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  • 1.
    Arnardóttir, R. H.
    et al.
    Department of Medical Sciences: Respiratory Medicine and Allergology, Uppsala University, Uppsala, Sweden.
    Sörensen, Stefan E.
    Mälardalen University.
    Ringqvist, I.
    Center for Clinical Research, Central Hospital, Västerås, Sweden.
    Larsson, K.
    Lung and Allergy Research, National Institute of Environmental Medicine, Karolinska Institutet, Stockholm, Sweden.
    No increase in walking distance on repeated tests in COPD patients with exercise-induced hypoxaemia2007In: Advances in Physiotherapy, ISSN 1403-8196, E-ISSN 1651-1948, Vol. 9, no 4, p. 161-168Article in journal (Refereed)
    Abstract [en]

    The aim of the study was to investigate the effect of retesting on the 12-min walking distance (12MWD) in patients with moderate or severe chronic obstructive pulmonary disease (COPD), with and without exercise-induced hypoxaemia (EIH) and to evaluate whether baseline characteristics derived before walking influence on variation of repeated tests. Fifty-seven COPD patients, mean age 66 (range 47 84) years, performed three 12-min walk tests within 1 week. Before and after each test, oxygen saturation (pulse oximetry, SpO 2), heart rate, breathing frequency, peak expiratory flow, and subjective ratings of exertion and dyspnoea were measured. EIH was defined as a fall in SpO 2 below 90% at the first walk test. The 12MWD did not increase on repeated testing in the EIH group. In the non-EIH group, the 12MWD increased by 12% (p<0.001) from test 1 to test 2 and by 4% (p<0.001) from test 2 to test 3. No day-to-day variation was observed in pre-walking characteristics. At least one training test is needed in non-EIH patients with COPD, as their effort and performance on the 12-min walk test increases on retesting (learning effects). In patients with EIH, the term "training test" is not relevant, as their walking distance did not homogeneously increase on repeated testing.

  • 2.
    Edwards, Ian
    et al.
    University of South Australia.
    Wickford, Jenny
    Göteborgs universitet.
    Ahmed Adel, Aziz
    Physical Therapy Institute Kabul.
    Thoren, Judy
    International Assistance Mission.
    Living a moral professional life amidst uncertainty: Ethics for an Afghan physical therapy curriculum2011In: Advances in Physiotherapy, ISSN 1403-8196, E-ISSN 1651-1948, Vol. 13, no 1, p. 26-33Article in journal (Refereed)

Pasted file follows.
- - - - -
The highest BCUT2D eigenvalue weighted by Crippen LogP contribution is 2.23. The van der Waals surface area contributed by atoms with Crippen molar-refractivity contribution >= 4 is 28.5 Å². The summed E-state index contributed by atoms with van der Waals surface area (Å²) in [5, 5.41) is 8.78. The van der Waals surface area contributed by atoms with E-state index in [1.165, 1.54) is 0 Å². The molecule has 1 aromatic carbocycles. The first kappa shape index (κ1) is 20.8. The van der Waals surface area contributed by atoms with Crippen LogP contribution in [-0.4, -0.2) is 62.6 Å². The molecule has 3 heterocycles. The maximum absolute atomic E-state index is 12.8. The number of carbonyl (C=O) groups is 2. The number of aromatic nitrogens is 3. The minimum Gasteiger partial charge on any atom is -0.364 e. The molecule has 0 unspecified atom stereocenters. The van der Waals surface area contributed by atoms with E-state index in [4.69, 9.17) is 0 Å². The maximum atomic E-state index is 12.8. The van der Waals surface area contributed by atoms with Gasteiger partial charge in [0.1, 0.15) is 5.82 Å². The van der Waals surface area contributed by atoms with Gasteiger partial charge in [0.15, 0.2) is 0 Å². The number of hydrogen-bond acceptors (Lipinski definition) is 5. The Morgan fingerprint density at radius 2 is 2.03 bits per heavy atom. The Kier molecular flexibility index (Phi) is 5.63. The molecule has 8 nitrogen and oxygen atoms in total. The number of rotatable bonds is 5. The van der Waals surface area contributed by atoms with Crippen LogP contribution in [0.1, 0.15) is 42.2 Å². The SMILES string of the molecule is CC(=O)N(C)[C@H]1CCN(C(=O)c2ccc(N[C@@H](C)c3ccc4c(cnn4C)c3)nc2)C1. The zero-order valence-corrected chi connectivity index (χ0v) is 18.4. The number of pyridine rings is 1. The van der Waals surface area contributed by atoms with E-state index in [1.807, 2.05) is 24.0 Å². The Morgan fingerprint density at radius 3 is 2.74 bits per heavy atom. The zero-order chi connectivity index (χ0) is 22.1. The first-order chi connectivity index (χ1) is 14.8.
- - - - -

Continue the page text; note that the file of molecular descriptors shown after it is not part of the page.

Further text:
• 3.
    Hammer, C.
    et al.
    PrimärvårdsRehab Södra, Rehab Årsta, Årsta, Sweden.
    Degerfeldt, L.
    tockholm Norr sjukgymnastik, Åkersberga, Sweden.
    Denison, Eva
    Mälardalen University, School of Health, Care and Social Welfare, Health and Welfare.
    Mechanical diagnosis and therapy in back pain: Compliance and social cognitive theory2007In: Advances in Physiotherapy, ISSN 1403-8196, E-ISSN 1651-1948, Vol. 9, no 4, p. 190-197Article in journal (Refereed)
    Abstract [en]

    The aim of this study was to describe social cognitive theory (SCT) constructs and exercise compliance, and to explore relations between SCT variables and exercise compliance in patients with lumbar derangement syndrome during mechanical diagnosis and therapy (MDT) treatment. Fifty-eight subjects completed the study. The data collection included measures relevant to SCT constructs and compliance: outcome expectations and expectancies, self-efficacy expectations, behavioural capability, and self-reported frequency of exercise occasions, as well as treatment outcomes regarding pain intensity and disability. Data were collected at five occasions during treatment and during a 2-month follow-up period. The subjects received a mean of three movements (range one to five) as home exercises. The mean number of weeks with these exercises was 4 (range 1-6). High median scores were found in all variables related to SCT. The median compliance rates varied between 79% (week 1) and 91% (week 3) during treatment. During the first follow-up month, the compliance rate was 79% and during the second month of follow-up 62%. Pain intensity and disability decreased during treatment. Although there were no significant correlations between the SCT variables and exercise compliance, the descriptive data are in line with SCT.

  • 4.
    Nilsagård, Y.
    et al.
    Örebro University Hospital, Örebro, Sweden.
    Gunnarsson, L. -G
    Örebro University Hospital, Örebro, Sweden.
    Denison, Eva
    Mälardalen University, School of Health, Care and Social Welfare, Health and Welfare.
    Self-perceived limitations of gait in persons with multiple sclerosis2007In: Advances in Physiotherapy, ISSN 1403-8196, E-ISSN 1651-1948, Vol. 9, no 3, p. 136-143Article in journal (Refereed)
    Abstract [en]